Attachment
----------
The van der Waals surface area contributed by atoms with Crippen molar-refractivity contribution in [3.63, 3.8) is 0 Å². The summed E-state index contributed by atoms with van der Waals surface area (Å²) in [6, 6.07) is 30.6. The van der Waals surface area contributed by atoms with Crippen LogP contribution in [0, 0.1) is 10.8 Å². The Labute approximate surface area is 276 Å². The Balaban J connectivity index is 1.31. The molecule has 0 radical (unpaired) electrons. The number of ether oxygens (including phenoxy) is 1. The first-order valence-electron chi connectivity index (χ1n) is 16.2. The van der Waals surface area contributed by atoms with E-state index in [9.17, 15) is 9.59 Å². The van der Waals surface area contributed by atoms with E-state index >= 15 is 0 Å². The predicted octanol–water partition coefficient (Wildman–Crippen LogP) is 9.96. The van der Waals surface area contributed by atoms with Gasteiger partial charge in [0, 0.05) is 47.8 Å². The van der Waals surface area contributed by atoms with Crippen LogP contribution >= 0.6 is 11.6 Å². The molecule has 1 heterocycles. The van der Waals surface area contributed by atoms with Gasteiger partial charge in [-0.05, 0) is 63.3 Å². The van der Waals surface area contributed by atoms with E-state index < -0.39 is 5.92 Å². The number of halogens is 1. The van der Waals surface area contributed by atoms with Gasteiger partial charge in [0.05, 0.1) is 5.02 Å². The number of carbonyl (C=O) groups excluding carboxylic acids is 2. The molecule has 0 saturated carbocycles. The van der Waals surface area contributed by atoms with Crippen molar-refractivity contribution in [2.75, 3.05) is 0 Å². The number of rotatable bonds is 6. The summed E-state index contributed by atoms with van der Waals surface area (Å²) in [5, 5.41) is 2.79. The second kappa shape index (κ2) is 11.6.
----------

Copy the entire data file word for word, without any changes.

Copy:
The van der Waals surface area contributed by atoms with Crippen molar-refractivity contribution in [3.63, 3.8) is 0 Å². The summed E-state index contributed by atoms with van der Waals surface area (Å²) in [6, 6.07) is 30.6. The van der Waals surface area contributed by atoms with Crippen LogP contribution in [0, 0.1) is 10.8 Å². The Labute approximate surface area is 276 Å². The Balaban J connectivity index is 1.31. The molecule has 0 radical (unpaired) electrons. The number of ether oxygens (including phenoxy) is 1. The first-order valence-electron chi connectivity index (χ1n) is 16.2. The van der Waals surface area contributed by atoms with E-state index in [9.17, 15) is 9.59 Å². The van der Waals surface area contributed by atoms with E-state index >= 15 is 0 Å². The predicted octanol–water partition coefficient (Wildman–Crippen LogP) is 9.96. The van der Waals surface area contributed by atoms with Gasteiger partial charge in [0, 0.05) is 47.8 Å². The van der Waals surface area contributed by atoms with Crippen LogP contribution >= 0.6 is 11.6 Å². The molecule has 1 heterocycles. The van der Waals surface area contributed by atoms with Gasteiger partial charge in [-0.05, 0) is 63.3 Å². The van der Waals surface area contributed by atoms with E-state index < -0.39 is 5.92 Å². The number of halogens is 1. The van der Waals surface area contributed by atoms with Gasteiger partial charge in [0.05, 0.1) is 5.02 Å². The number of carbonyl (C=O) groups excluding carboxylic acids is 2. The molecule has 0 saturated carbocycles. The van der Waals surface area contributed by atoms with Crippen molar-refractivity contribution in [2.75, 3.05) is 0 Å². The number of rotatable bonds is 6. The summed E-state index contributed by atoms with van der Waals surface area (Å²) in [5, 5.41) is 2.79. The second kappa shape index (κ2) is 11.6.